"There had been a period where Jaguar was trying to be something that it is not," says Bibiana Boerio, managing director of Jaguar Cars. "We had lost something along the way. We needed to bring Jaguar back to the things it stood for -- being about beautiful, fast cars."
The ads borrow ideas from the world of couture, where image is as important as the product. The Jaguar spots suggest Tommy Hilfiger. If the commercials had a scent, it would be Chanel, not gasoline.
"This is a needed message, to put the cachet and glamour back into the Jaguar brand," says C.J. O'Donnell, executive vice president of marketing and sales for Jaguar North America.
Jaguar calls the campaign "Gorgeous." Actor Willem Dafoe repeats the word often in his voiceover narration of one of the ads.
"Gorgeous makes effort look effortless. Gorgeous has no love for logic. Gorgeous gets in everywhere. Gorgeous pays for itself in the first five seconds. Gorgeous is worth it," Dafoe intones over a haunting keyboard track.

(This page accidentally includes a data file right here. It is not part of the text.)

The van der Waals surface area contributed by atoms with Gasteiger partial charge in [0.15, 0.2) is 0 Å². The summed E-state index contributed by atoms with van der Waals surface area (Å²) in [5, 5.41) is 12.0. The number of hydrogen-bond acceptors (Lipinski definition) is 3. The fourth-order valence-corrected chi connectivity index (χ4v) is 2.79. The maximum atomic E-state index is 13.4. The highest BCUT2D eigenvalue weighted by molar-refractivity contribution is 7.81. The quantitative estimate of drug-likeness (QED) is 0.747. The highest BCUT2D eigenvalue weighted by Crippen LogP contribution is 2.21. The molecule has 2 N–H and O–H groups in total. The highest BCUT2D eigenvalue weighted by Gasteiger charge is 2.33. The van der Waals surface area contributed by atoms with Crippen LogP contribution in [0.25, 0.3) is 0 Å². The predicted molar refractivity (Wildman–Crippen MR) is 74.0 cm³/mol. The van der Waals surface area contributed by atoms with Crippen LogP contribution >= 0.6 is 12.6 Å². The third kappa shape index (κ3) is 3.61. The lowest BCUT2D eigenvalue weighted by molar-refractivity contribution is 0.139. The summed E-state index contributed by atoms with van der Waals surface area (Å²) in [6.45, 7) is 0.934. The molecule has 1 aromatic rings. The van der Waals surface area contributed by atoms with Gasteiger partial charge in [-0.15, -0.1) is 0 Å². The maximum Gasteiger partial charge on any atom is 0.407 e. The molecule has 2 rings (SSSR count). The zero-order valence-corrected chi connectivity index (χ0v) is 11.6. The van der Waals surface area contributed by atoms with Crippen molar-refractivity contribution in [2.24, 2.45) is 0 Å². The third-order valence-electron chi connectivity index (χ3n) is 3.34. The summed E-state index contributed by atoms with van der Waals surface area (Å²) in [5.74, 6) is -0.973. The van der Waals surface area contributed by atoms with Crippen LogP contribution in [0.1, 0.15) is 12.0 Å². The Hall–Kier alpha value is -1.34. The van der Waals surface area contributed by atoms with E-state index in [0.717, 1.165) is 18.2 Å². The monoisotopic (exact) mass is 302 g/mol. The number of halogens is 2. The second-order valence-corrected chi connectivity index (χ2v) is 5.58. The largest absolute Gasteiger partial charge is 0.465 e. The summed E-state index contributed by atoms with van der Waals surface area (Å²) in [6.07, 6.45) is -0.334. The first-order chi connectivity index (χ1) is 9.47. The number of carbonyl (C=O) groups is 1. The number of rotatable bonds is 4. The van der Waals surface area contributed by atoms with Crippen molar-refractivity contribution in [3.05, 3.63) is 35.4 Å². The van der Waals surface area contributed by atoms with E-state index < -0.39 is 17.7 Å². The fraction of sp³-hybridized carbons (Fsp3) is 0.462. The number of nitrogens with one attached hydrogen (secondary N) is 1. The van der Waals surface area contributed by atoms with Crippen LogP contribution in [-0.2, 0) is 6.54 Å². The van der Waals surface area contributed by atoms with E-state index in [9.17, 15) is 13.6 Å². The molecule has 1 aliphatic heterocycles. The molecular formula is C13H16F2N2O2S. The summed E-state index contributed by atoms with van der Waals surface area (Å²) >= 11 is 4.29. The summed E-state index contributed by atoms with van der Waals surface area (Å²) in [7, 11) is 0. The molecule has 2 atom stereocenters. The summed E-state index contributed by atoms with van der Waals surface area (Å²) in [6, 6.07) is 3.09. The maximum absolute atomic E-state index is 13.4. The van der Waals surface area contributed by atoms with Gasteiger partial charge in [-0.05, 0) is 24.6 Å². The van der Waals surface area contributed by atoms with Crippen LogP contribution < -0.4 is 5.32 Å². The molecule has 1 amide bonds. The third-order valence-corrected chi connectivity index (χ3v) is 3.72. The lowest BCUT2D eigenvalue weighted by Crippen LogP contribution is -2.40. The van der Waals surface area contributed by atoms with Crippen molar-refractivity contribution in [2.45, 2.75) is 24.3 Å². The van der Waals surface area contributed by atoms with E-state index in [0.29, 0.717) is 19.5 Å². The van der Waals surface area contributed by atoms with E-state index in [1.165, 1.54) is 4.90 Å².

Jaguar's new global ad agency, Fuel, conceived the campaign. Fuel, an offshoot of Euro RSCG, shot the three TV spots mostly in black and white. They intersperse shots of Jaguars in motion with scenes of the languid life of the jet-set elite. Two of the ads have only background music, without narration.
The commercials will be almost identical around the world. Boerio notes that most Jaguar customers share common lifestyle denominators. The automaker need not make changes for specific markets, she says.
Jaguar plans what it calls "stunt executions," in which it will use 90-second commercials next month in metropolitan markets such as New York, San Francisco and Miami. The spots will appear during such shows as "Desperate Housewives," "Lost" and "The American Music Awards," all on ABC.
Later, 30- and 60-second versions of the ads will appear regularly on TV. The commercials also will be shown at art-house cinemas.
Jaguar is running print ads for the campaign in such high-end magazines as W, Conde Nast Traveler and The Robb Report.